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Preservation of fresh-cut produce using natural compounds

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Purpose of review: This review focuses on the practical use of natural compounds to preserve the quality of fresh-cut fruits and vegetables.

Main findings: Minimal processing operations damage the tissue integrity of fruits and vegetables, which triggers wounding and deteriorative processes including oxidative browning, tissue softening, water loss, and production of undesirable flavours and odours. In addition, the removal of the natural protective epidermal barrier and the increase in moisture and dissolved sugars on the surface provide ideal conditions for the colonisation and multiplication of micro-organisms. The control of cut-surface browning and growth of disease-causing micro-organisms is critical to maintaining the quality and safety of fresh-cut produce. As an alternative to synthetic preservatives, natural active agents have attracted the attention of modern consumers and the fresh produce industry. Therefore, the use of natural preservatives may be effective in retaining the quality of minimally processed products by having an antimicrobial effect, inhibiting spoilage or avoiding oxidative processes.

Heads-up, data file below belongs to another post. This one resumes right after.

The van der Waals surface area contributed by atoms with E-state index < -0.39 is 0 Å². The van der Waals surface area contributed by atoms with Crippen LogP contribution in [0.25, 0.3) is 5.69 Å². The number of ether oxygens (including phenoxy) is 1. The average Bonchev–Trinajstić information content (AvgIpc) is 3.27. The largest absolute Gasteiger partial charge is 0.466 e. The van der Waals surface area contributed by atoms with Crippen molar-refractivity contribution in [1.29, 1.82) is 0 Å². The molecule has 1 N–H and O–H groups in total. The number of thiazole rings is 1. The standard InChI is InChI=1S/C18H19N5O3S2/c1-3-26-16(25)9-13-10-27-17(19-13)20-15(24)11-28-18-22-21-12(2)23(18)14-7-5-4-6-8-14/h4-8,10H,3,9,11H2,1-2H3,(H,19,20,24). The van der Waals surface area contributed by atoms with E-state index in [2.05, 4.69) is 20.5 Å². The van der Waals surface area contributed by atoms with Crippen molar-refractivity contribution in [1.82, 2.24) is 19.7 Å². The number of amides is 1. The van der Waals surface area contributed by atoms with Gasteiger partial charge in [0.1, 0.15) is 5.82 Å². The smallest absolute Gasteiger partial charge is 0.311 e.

Directions for future research: The combined use of natural preservatives with other hurdles to microbial growth or polyphenol oxidase activity, such as CO2, mild heat treatment and pH reduction is a promising and useful approach in order to enhance their capacity to interact with the microbial cell membrane. The incorporation of antimicrobial and antioxidant agents in film or coating together with the use of modified atmosphere packaging seems to be a promising research field as it could result in many benefits, such as the retention of sensorial quality and freshness appearance of fresh fruits and vegetables.
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Document Type: Research Article

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